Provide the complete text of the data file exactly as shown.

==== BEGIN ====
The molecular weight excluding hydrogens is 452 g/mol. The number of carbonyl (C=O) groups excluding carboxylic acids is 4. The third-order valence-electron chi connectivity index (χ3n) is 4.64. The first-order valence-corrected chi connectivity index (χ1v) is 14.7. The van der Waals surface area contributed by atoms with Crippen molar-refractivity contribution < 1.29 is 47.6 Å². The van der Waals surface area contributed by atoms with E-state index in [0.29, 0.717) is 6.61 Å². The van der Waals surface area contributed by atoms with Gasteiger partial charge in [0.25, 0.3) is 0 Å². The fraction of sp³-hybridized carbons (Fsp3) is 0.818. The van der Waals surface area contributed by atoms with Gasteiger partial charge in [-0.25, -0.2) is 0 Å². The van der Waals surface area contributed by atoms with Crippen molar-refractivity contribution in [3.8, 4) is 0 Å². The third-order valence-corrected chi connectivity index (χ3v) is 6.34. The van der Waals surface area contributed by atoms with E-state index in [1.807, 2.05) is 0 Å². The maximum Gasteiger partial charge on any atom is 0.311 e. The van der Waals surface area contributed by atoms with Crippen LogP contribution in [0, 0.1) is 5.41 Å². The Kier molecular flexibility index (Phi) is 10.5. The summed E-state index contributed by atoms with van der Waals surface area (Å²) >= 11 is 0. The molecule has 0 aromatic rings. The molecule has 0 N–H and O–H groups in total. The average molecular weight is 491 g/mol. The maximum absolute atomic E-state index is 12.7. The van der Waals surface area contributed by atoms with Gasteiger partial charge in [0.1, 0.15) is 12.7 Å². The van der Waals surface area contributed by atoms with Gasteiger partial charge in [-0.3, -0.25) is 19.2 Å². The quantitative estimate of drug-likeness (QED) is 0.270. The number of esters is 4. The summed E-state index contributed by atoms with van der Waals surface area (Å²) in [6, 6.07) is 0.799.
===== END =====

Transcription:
The molecular weight excluding hydrogens is 452 g/mol. The number of carbonyl (C=O) groups excluding carboxylic acids is 4. The third-order valence-electron chi connectivity index (χ3n) is 4.64. The first-order valence-corrected chi connectivity index (χ1v) is 14.7. The van der Waals surface area contributed by atoms with Crippen molar-refractivity contribution < 1.29 is 47.6 Å². The van der Waals surface area contributed by atoms with E-state index in [0.29, 0.717) is 6.61 Å². The van der Waals surface area contributed by atoms with Gasteiger partial charge in [0.25, 0.3) is 0 Å². The fraction of sp³-hybridized carbons (Fsp3) is 0.818. The van der Waals surface area contributed by atoms with Gasteiger partial charge in [-0.25, -0.2) is 0 Å². The van der Waals surface area contributed by atoms with Crippen molar-refractivity contribution in [3.8, 4) is 0 Å². The third-order valence-corrected chi connectivity index (χ3v) is 6.34. The van der Waals surface area contributed by atoms with E-state index in [1.807, 2.05) is 0 Å². The maximum Gasteiger partial charge on any atom is 0.311 e. The van der Waals surface area contributed by atoms with Crippen LogP contribution in [0, 0.1) is 5.41 Å². The Kier molecular flexibility index (Phi) is 10.5. The summed E-state index contributed by atoms with van der Waals surface area (Å²) >= 11 is 0. The molecule has 0 aromatic rings. The molecule has 0 N–H and O–H groups in total. The average molecular weight is 491 g/mol. The maximum absolute atomic E-state index is 12.7. The van der Waals surface area contributed by atoms with Gasteiger partial charge in [0.1, 0.15) is 12.7 Å². The van der Waals surface area contributed by atoms with Gasteiger partial charge in [-0.3, -0.25) is 19.2 Å². The quantitative estimate of drug-likeness (QED) is 0.270. The number of esters is 4. The summed E-state index contributed by atoms with van der Waals surface area (Å²) in [6, 6.07) is 0.799.